With certifications, you're a 'lot more marketable'

Send a signal that occ health is a career path

Certifications in occupational health nursing are not just alphabet soup. These can save your job in today's economy.

Certifications include certified occupational health nurse (COHN), certified occupational health nurse specialist (COHN-S), case management (COHN/CM or COHN-S/CM), and safety management (COHN/SM or COHN-S/SM).

If you haven't yet taken the COHN exam, you "should seriously consider doing so," advises Kay N. Campbell, EdD, RN-C, COHN-S, FAAOHN, president elect of the American Association of Occupational Health Nurses (AAOHN). "It really is a standard of quality that nurses should have. It can give you a huge benefit in trying to get a job," says Campbell.

Continuing your education is a "critical tool" in today's economy, whether doing online coursework, attending seminars, or obtaining higher degrees, she says. "It is your responsibility to take that initiative and move your career forward," Campbell says.

Credentials are "a critical must"

Prospective employers are looking for some type of standard or measure of quality when they make hiring decisions. "Certification shows that you have a certain level of proficiency," says Campbell. "There is really no downside, other than you need to study. If you don't pass, it's a frustrating experience, but that will allow you to go back and relearn what you don't know."

Certification indicates "motivation, engagement in the field, transferrable skills, and knowledge," says Campbell. "In this economy, when people are looking to add value to their business, that certainly would be an indicator of that. It is a critical must."

Campbell says when hiring, she always looks to see whether a nurse has this credential. "To me, it signals a desire for occupational health to be a career path," she says.

Campbell obtained certification because she thought that it would demonstrate competency to employers. "As far as getting positions over my career, I am sure that it opened doors that would not have been there otherwise," she says.

Ann M. Lachat, RN, BSN, COHN-S/CM, FAAOHN, executive director of the American Board of Occupational Health Nurses, says the certified occupational health professional is a "good investment for the company's financial bottom line" because he or she can do the following:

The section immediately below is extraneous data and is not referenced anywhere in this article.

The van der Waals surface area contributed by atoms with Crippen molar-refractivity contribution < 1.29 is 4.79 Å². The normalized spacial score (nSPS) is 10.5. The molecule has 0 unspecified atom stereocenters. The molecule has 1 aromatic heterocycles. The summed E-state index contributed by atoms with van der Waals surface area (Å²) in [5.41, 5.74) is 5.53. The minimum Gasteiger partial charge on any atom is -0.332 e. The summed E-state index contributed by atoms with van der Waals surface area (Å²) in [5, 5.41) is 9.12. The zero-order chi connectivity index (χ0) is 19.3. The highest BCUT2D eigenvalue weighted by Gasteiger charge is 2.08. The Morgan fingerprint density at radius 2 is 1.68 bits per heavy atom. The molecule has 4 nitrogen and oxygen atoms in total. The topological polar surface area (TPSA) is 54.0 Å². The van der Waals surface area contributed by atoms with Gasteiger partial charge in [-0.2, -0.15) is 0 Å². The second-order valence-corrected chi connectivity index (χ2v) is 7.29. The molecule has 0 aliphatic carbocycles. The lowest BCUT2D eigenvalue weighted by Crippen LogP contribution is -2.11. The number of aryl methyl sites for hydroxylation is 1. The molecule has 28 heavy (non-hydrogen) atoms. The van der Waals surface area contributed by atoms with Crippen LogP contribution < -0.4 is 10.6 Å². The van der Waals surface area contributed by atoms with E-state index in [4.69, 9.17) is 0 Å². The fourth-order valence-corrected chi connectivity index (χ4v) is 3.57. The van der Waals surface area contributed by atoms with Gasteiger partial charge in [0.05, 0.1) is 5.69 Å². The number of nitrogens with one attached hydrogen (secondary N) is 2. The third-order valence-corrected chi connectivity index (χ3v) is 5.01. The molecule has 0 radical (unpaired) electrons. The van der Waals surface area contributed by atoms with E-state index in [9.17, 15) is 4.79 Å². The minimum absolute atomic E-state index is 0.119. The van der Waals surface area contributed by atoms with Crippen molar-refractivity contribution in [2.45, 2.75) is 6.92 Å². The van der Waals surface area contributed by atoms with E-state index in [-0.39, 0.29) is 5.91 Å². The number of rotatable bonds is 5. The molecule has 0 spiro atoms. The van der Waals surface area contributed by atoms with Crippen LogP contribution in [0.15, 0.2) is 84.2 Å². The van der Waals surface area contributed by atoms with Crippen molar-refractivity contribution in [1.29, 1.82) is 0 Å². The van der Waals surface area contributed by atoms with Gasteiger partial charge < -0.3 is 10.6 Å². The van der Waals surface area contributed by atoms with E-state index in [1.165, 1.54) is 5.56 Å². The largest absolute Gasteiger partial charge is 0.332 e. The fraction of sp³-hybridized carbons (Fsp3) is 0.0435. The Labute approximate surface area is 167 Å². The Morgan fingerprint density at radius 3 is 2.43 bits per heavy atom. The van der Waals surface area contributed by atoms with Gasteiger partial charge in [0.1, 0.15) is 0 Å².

• facilitate early return to work processes, with knowledgeable management of occupational injuries and illnesses;

• reduce the employer's legal exposure through management of regulatory requirements such as the Occupational Safety and Health Administration (OSHA), the Family and Medical Leave Act (FMLA), the Americans with Disabilities Act (ADA), and the Health Insurance Portability and Accountability Act (HIPAA).

According to Tamara Y. Blow, RN, MSA, COHN-S/CM, CBM, FAAOHN, manager of occupational health services for Altria Client Services in Richmond, VA, the benefits of certification are "both tangible and intangible." The tangible benefits are that many employers give raises, bonuses, and/or promotions to employees who have acquired certification. "I have noticed in my 22 years of experience as an occupational health nurse that large employers promote employees with the COHN designation," says Blow. Blow says that in her department, employees who want to enter into a supervisory or case management position initially must have the COHN certification.

Confidence is an intangible benefit, says Blow, which "translates into communicating with the employer on a different level as a partnering expert.""In retrospect, my career boosted significantly after I obtained the COHN certification. I was promoted one month after achieving the certification and received a raise," says Blow. "I then began interviewing for COHN positions at other companies and realized that I was a lot more marketable."


For more information on how certifications can help you demonstrate value, contact:

• Tamara Y. Blow, RN, MSA, COHN-S/CM, CBM, FAAOHN Manager, Occupational Health Services, Altria Client Services, Richmond, VA. Phone: (804) 274-5805. Fax: (804) 274-5489. E-mail: tamara.y.blow@altria.com.

• Kay N. Campbell, EdD, RN-C, COHN-S, FAAOHN, Global Health and Productivity, GlaxoSmithKline, Research Triangle Park, NC. Phone: (919) 483-2185. Fax: (919) 483-8535. E-mail: kay.n.campbell@gsk.com.

• Ann M. Lachat, RN, BSN, COHN-S/CM, FAAOHN, Executive Director, American Board of Occupational Health Nurses, Hinsdale, IL. Phone: (630) 789-5799. Fax: (630) 789-8901. E-mail: amlachat@abohn.org.